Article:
'Patent Trolls' Face Rising Tide of Federal Scrutiny

 
 
By Wayne Rash  |  Posted 2013-06-27
 
 
 

'Patent Trolls' Face Rising Tide of Federal Scrutiny


By now you've probably heard plenty of stories about the excesses of patent trolls, or Patent Assertion Entities as they're politely referred to in legal circles.

There's been a lot of talk about reining in those trolls in Washington, and there's been some action that might at least make it harder for them to coerce large amounts of money from companies that aren’t doing anything beyond trying to conduct their businesses. Over the course of the past few days the U.S. government has taken steps to limit the worst of the abuses.

On June 20 the new chairwoman of the Federal Trade Commission, Edith Ramirez, announced that the FTC would be launching what's called a Section 6(b) study of the patent troll business model. This is a necessary first step toward regulating how these entities operate.

The study is intended to reveal who these patent trolls are and how they work. The study should also reveal the complex workings of intertwined shell companies that patent trolls use to avoid anyone finding out who they really are.

Ramirez said that the patent troll business model is "focused on purchasing and asserting patents typically against operating companies with products currently on the market." She said that usually these patents are extremely broad—so broad in fact that they cover activities that these companies were already performing before the patent was issued. She noted that such patent trolls are already filing the majority of patent infringement lawsuits in the United States.

These entities have come to be called "patent trolls" in the media and by their victims because they are like the mean, ugly trolls in fairy tales who hide under bridges and leap out to confront unsuspecting travelers with threats of mayhem if the travelers don't pay their "tolls."

Ramirez, speaking at a conference organized by the Computer and Communications Industry Association and the American Antitrust Institute at the National Press Club in Washington, said that a significant number of these infringement lawsuits are aimed at small businesses, hotels, restaurants or financial institutions. The alleged infringements include activities such as using a scanner purchased from an office superstore, displaying calories counts on a restaurant Website or accepting hotel bookings online.

Unfortunately, the FTC study is just the first step in what will be a very long process. But there are other steps that are also working to get a handle on the situation. On June 24 the International Trade Commission said that it will require companies complaining of patent infringement to prove that they have a significant presence in the U.S. before any other action is taken.

'Patent Trolls' Face Rising Tide of Federal Scrutiny


Such a presence could include manufacturing a product, performing research relating to the patent or licensing the patent to companies that are using it.

"The reason behind that is patent trolls may have a tough time meeting that requirement," said Matt Levy, a patent counsel for the Computer and Communications Industry Association.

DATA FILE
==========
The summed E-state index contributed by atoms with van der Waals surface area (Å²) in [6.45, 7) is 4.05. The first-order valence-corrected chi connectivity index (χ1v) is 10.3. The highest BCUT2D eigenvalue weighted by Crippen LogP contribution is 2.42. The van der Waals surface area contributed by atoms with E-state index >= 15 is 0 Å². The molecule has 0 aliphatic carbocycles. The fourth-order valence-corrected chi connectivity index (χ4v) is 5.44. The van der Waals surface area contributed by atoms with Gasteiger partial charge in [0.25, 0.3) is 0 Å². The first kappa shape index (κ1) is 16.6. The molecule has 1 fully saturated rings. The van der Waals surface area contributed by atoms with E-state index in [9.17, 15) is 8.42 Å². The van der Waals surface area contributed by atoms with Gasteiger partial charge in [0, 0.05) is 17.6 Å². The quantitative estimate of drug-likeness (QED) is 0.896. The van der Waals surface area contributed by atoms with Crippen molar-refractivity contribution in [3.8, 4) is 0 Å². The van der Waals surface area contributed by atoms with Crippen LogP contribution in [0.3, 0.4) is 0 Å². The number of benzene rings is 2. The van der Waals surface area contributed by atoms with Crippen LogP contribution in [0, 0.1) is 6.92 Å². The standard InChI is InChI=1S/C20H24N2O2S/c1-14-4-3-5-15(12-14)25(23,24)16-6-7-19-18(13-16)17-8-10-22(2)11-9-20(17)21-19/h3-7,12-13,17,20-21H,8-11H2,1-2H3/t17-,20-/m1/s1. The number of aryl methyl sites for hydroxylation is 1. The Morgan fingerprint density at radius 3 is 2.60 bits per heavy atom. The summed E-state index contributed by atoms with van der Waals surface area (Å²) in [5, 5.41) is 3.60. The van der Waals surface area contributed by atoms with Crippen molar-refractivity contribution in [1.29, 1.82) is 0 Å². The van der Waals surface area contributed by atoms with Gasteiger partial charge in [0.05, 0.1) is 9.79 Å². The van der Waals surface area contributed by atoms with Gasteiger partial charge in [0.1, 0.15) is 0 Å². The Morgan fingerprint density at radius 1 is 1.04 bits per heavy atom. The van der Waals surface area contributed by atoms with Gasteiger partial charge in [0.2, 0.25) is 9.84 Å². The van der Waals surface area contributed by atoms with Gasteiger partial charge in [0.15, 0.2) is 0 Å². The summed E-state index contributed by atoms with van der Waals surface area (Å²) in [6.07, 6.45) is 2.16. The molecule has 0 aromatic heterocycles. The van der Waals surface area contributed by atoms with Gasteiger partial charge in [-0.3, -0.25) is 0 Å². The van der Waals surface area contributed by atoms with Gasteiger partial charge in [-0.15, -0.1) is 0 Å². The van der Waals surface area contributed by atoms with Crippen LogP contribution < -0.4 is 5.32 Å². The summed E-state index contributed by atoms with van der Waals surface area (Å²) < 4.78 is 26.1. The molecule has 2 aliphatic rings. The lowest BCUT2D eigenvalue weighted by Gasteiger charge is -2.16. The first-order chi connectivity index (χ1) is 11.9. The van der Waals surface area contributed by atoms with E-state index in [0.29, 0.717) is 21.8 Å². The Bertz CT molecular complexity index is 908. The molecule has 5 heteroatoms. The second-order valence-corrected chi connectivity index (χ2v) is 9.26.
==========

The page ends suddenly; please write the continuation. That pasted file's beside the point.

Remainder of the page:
In the past this proof came at the end of the case and companies that were defending against infringement suits had already spent vast quantities of money when the complainant may not have had standing to sue in the first place.

Meanwhile, the FTC is taking action to get some control over the ravages of patent tolls as they attack businesses, especially small businesses that can't afford to defend themselves. Ramirez said that the FTC was on the lookout for trolls who make false claims for license fees when there's no ownership or standing, or where the only patent that exists has expired.

She said that the Patent and Trademark Office will now allow third parties to submit prior art in patent litigation (meaning they can show the patent did not actually have a valid claim of invention), making it harder to prove nonobvious claims. The PTO is taking steps to improve the quality of software patents, the FTC chairwoman added.

Ramirez also noted that many of the problems with patent trolls are because the PTO isn't as effective as it should have been in detecting patents that shouldn't be allowed. "Trolls are a symptom of a patent system that issues too many patents that are interpreted too broadly and a remedy system that all too frequently issues excessive damages," said Ed Black, CCIA's president, in a prepared statement provided to eWEEK.

One of the important parts of the ITC action is to put an end to the issuing of injunctions that keep products from being imported to or sold in the United States. Until this pilot program started, getting an injunction through the ITC was significantly easier than through a federal court. Levy said that federal courts have recently shown a reluctance to issue any injunctions at all in regards to patents.

Part of the problem in dealing with patent trolls is the complexity. In addition not all Patent Assertion Entities are bad, and not all are patent trolls. Some PAEs actually help with innovation. "PAEs can help by lowering the barriers for small companies," Ramirez said. "Large companies are slow to respond to demand letters. PAEs can level the playing field. PAEs can also improve liquidity, which can drive funding to startups."

But Ramirez also said that PAEs that help small inventors are in the minority—the patent trolls are winning, at least until some agencies clean up their act, when legislation catches up with practice, and when the courts and the PTO clarify their rules.

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